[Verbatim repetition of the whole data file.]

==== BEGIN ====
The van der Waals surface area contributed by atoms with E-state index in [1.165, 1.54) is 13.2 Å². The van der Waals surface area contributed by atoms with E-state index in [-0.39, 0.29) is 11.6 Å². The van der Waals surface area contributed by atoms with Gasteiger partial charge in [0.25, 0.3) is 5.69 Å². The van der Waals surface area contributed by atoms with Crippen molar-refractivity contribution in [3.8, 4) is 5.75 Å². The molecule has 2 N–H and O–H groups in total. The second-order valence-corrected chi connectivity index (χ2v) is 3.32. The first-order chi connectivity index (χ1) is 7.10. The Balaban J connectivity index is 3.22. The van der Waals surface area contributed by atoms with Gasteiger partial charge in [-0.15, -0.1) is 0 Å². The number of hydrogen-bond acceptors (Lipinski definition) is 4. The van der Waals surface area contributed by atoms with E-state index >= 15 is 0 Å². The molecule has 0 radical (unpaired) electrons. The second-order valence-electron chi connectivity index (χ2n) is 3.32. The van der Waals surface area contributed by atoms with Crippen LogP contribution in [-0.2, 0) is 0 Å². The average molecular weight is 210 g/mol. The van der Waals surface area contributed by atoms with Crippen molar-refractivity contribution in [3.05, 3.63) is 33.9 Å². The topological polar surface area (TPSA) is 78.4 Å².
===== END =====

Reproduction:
The van der Waals surface area contributed by atoms with E-state index in [1.165, 1.54) is 13.2 Å². The van der Waals surface area contributed by atoms with E-state index in [-0.39, 0.29) is 11.6 Å². The van der Waals surface area contributed by atoms with Gasteiger partial charge in [0.25, 0.3) is 5.69 Å². The van der Waals surface area contributed by atoms with Crippen molar-refractivity contribution in [3.8, 4) is 5.75 Å². The molecule has 2 N–H and O–H groups in total. The second-order valence-corrected chi connectivity index (χ2v) is 3.32. The first-order chi connectivity index (χ1) is 7.10. The Balaban J connectivity index is 3.22. The van der Waals surface area contributed by atoms with Gasteiger partial charge in [-0.15, -0.1) is 0 Å². The number of hydrogen-bond acceptors (Lipinski definition) is 4. The van der Waals surface area contributed by atoms with E-state index >= 15 is 0 Å². The molecule has 0 radical (unpaired) electrons. The second-order valence-electron chi connectivity index (χ2n) is 3.32. The van der Waals surface area contributed by atoms with Crippen LogP contribution in [-0.2, 0) is 0 Å². The average molecular weight is 210 g/mol. The van der Waals surface area contributed by atoms with Crippen molar-refractivity contribution in [3.05, 3.63) is 33.9 Å². The topological polar surface area (TPSA) is 78.4 Å².